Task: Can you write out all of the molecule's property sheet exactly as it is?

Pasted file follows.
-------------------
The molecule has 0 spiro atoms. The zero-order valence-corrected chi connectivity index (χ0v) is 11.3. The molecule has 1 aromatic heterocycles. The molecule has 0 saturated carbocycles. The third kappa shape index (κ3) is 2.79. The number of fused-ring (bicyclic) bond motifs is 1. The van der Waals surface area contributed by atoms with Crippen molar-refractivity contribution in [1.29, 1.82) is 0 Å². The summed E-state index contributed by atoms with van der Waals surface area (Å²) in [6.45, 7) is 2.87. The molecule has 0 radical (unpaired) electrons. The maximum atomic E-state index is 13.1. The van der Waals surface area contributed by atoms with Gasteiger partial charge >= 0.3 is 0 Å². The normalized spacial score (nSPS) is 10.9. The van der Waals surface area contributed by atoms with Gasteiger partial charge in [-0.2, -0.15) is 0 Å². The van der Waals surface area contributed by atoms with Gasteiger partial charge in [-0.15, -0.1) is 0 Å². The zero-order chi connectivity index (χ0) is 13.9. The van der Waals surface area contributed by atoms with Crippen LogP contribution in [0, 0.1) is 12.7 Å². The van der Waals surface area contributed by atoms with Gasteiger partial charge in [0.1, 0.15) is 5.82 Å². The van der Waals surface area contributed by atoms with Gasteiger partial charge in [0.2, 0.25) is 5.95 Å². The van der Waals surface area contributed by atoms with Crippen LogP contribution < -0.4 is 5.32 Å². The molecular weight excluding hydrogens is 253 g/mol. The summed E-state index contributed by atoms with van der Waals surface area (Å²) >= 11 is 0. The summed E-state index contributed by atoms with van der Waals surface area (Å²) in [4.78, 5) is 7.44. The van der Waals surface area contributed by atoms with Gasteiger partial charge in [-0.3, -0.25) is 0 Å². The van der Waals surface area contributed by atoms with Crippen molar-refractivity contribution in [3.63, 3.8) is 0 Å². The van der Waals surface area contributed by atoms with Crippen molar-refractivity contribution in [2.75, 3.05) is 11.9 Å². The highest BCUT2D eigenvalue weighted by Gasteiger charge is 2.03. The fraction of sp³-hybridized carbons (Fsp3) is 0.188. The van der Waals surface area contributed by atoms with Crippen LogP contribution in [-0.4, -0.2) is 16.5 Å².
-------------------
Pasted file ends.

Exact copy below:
The molecule has 0 spiro atoms. The zero-order valence-corrected chi connectivity index (χ0v) is 11.3. The molecule has 1 aromatic heterocycles. The molecule has 0 saturated carbocycles. The third kappa shape index (κ3) is 2.79. The number of fused-ring (bicyclic) bond motifs is 1. The van der Waals surface area contributed by atoms with Crippen molar-refractivity contribution in [1.29, 1.82) is 0 Å². The summed E-state index contributed by atoms with van der Waals surface area (Å²) in [6.45, 7) is 2.87. The molecule has 0 radical (unpaired) electrons. The maximum atomic E-state index is 13.1. The van der Waals surface area contributed by atoms with Gasteiger partial charge >= 0.3 is 0 Å². The normalized spacial score (nSPS) is 10.9. The van der Waals surface area contributed by atoms with Gasteiger partial charge in [-0.2, -0.15) is 0 Å². The van der Waals surface area contributed by atoms with Gasteiger partial charge in [-0.15, -0.1) is 0 Å². The zero-order chi connectivity index (χ0) is 13.9. The van der Waals surface area contributed by atoms with Crippen LogP contribution in [0, 0.1) is 12.7 Å². The van der Waals surface area contributed by atoms with Gasteiger partial charge in [0.1, 0.15) is 5.82 Å². The van der Waals surface area contributed by atoms with Gasteiger partial charge in [0.2, 0.25) is 5.95 Å². The van der Waals surface area contributed by atoms with Crippen LogP contribution < -0.4 is 5.32 Å². The molecular weight excluding hydrogens is 253 g/mol. The summed E-state index contributed by atoms with van der Waals surface area (Å²) >= 11 is 0. The summed E-state index contributed by atoms with van der Waals surface area (Å²) in [4.78, 5) is 7.44. The van der Waals surface area contributed by atoms with Gasteiger partial charge in [-0.3, -0.25) is 0 Å². The van der Waals surface area contributed by atoms with Crippen molar-refractivity contribution in [3.63, 3.8) is 0 Å². The van der Waals surface area contributed by atoms with Crippen molar-refractivity contribution in [2.75, 3.05) is 11.9 Å². The highest BCUT2D eigenvalue weighted by Gasteiger charge is 2.03. The fraction of sp³-hybridized carbons (Fsp3) is 0.188. The van der Waals surface area contributed by atoms with Crippen LogP contribution in [-0.4, -0.2) is 16.5 Å².